1 Clark A. “Worker Well-Being in Booms and Busts”, in The Labour Market in Winter: The State of Working Britain, Wadsworth, J., and Gregg, P. (Eds.), Oxford: Oxford University Press, (2011), pp. 128-143.

Tuesday, 30 July 2013

Underemployment as a challenge to orthodox economics

The UK is suffering a total jobs deficit. But it also seems to be suffering from a deficit of jobs that match with the wants and needs of workers. Many in work want and need to increase their work hours and are also prepared to do so for no extra pay, but they are confronted with employers who will not grant them longer work hours. These workers are hours constrained and in technical terms they are to be classified as underemployed.
Here I want to address some key issues concerning the existence of underemployment. These issues will allow me to identify some surprising basic defects in orthodox neoclassical economic theory. I have pointed out some of these defects elsewhere; below I want to show the inadequacy of orthodox economics in terms of understanding the problem of underemployment. This is, I will argue, a vital ground-clearing exercise if we are to provide better theory and better policy recommendations.
The presence of underemployment reflects the relatively weak bargaining power of UK workers. Many workers are faced with the need to work longer hours in order to make ends meet. The reduction in real wages has added to the pressure on workers to extend hours at work. The need to service outstanding debt – a problem magnified by falling real wages – has placed even more pressure on workers to work longer hours. The consolidation of a debt–based culture – linked to the processes of financialisation – has made longer work hours a necessity for many workers. Coercion more than choice is behind the increased willingness of UK workers to work longer hours.
The fact that many workers remain willing to work longer hours without the requirement for an increase in the hourly wage rate may be a reflection of workers wanting to show commitment to employers when times are hard. Workers face the stark choice of being compliant at work or losing their jobs. This fact creates a willingness to work longer hours but it is a willingness based on fear and insecurity.
The constraint on work hours raises important issues for economic theory in the sense that it implies that the labour market is not an idyll of free choice. Orthodox neoclassical economics assumes that workers "choose" the hours they desire based on their preferences. If workers want to work more they can do so. They will also be rewarded for the disutility of longer work hours with higher wages.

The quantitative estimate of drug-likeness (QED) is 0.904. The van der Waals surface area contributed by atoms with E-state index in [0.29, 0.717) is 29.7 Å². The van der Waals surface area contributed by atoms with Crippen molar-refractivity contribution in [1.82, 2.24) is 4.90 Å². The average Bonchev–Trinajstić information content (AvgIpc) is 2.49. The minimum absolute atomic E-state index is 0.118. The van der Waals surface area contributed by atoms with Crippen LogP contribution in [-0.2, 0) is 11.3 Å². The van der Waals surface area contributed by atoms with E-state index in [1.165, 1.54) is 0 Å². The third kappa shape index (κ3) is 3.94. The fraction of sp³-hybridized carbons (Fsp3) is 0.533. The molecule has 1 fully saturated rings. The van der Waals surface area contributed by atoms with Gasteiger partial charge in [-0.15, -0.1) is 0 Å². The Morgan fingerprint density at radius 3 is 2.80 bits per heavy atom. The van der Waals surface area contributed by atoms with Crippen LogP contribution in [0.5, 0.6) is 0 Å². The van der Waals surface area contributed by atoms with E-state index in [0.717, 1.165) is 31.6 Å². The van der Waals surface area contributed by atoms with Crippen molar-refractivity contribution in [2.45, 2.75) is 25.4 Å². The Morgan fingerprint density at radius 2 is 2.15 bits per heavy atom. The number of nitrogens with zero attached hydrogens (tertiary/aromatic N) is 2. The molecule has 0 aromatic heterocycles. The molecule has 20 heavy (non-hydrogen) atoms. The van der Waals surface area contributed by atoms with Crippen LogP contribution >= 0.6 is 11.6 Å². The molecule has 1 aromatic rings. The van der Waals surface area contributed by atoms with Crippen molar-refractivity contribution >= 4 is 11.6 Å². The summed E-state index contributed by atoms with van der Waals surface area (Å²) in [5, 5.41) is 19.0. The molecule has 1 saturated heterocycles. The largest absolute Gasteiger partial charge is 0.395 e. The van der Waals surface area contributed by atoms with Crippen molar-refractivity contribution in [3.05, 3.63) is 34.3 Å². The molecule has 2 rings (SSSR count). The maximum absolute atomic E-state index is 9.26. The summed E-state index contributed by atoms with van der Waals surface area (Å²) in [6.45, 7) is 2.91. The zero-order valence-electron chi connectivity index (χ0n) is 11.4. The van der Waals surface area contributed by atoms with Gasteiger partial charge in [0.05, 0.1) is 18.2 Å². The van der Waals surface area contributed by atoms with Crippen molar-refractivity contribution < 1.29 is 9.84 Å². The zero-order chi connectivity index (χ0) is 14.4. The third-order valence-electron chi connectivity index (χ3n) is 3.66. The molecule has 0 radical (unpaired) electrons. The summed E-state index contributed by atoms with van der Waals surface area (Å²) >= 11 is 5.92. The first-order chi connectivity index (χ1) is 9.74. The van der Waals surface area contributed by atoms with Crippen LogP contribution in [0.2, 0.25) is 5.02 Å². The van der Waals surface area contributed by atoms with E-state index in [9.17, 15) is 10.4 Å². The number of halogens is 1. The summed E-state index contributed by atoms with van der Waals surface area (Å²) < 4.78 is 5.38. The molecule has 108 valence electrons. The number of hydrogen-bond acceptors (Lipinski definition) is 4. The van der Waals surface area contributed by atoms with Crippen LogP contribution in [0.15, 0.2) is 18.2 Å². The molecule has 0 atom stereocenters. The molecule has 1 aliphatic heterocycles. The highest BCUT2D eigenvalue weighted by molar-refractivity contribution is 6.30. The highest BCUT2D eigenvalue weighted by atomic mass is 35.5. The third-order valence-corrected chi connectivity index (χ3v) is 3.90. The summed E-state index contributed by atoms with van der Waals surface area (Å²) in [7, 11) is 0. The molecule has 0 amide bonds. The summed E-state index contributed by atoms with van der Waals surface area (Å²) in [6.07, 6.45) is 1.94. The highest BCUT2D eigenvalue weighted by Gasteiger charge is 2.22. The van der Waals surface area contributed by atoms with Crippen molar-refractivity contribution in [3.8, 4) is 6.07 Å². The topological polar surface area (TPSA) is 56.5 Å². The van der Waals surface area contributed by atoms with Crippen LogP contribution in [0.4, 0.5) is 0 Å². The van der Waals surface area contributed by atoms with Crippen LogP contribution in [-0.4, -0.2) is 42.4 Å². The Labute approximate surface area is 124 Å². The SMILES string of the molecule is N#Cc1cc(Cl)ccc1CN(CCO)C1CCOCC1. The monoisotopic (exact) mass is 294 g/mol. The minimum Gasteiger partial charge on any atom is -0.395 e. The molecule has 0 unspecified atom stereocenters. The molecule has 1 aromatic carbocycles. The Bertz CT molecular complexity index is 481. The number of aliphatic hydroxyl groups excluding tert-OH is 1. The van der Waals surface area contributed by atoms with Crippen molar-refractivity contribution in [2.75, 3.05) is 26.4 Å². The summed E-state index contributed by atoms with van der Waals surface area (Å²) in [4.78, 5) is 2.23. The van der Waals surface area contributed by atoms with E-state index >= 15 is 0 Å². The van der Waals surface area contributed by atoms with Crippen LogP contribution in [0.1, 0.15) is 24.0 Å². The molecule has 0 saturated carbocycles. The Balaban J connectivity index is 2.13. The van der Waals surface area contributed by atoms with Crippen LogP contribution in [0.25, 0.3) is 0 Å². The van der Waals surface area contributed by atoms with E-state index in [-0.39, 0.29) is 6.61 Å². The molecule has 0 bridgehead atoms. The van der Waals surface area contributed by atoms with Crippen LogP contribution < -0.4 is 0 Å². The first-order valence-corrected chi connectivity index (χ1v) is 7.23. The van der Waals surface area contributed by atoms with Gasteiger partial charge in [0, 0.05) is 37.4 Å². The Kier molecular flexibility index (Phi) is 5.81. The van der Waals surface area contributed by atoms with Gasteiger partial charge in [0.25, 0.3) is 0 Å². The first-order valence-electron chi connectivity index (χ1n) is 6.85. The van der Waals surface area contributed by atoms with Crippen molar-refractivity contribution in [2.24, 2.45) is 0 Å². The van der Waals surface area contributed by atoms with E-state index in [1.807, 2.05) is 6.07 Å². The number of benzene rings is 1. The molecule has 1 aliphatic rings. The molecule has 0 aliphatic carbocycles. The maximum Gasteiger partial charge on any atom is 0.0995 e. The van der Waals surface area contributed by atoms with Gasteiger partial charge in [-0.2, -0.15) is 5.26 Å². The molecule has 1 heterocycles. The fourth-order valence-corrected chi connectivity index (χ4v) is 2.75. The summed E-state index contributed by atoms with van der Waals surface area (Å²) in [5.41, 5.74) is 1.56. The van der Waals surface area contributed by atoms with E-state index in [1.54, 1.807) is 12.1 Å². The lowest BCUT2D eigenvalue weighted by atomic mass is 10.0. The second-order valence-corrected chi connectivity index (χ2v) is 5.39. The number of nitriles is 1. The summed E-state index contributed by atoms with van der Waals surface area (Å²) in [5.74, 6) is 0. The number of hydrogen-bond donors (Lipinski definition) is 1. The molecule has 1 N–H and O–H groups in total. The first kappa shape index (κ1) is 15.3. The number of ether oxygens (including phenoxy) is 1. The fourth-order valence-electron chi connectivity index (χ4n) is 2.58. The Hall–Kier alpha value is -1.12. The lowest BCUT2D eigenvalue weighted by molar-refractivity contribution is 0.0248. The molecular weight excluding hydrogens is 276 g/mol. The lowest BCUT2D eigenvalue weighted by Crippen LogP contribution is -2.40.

This fantasy world of free choice runs contrary to the reality of the labour market that exists in the UK and elsewhere. Workers are not “free to choose" the work they want but instead confront constraints both on their ability to secure paid work and when in work on their ability to work the hours they need and desire. Employers set work hours not workers and often employers will deny workers the work hours they need and desire. Workers can suffer not just involuntary unemployment but also involuntary underemployment.
Neoclassical economics fails to recognise and indeed denies the unequal bargaining power between capital and labour and its influence on labour market outcomes. Contrary to what neoclassical economics assumes, in the real world, workers are not able to realise their preferences at will; rather they face having to take jobs on a take-it-or-leave-it basis. In work, workers must settle for hours decided upon by employers. Employers will not accede to the demands of workers for longer work hours unless they stand to gain higher profits from doing so. They will also be liable to impose longer work hours against the will of workers if they find it profitable to do so. While some workers will be denied longer work hours, others will face being overworked. 
Just as involuntary unemployment poses a challenge to neoclassical economics so too does involuntary underemployment. The latter exposes the fiction of neoclassical economics in relation to its depiction of workers as "free agents" who are able to decide their work hours at will. As a tool for understanding how the labour market operates including the creation and reproduction of involuntary underemployment, neoclassical economics is dangerously mistaken. Only by going beyond neoclassical economics can we grasp the importance of power and the lack of free choice that feature in the actual labour market. There is no shortage of alternative perspectives: institutional, post-Keynesian, feminist and Marxian economics being obvious examples. It is to these alternatives to orthodoxy that we should look in understanding and combating the problem of underemployment.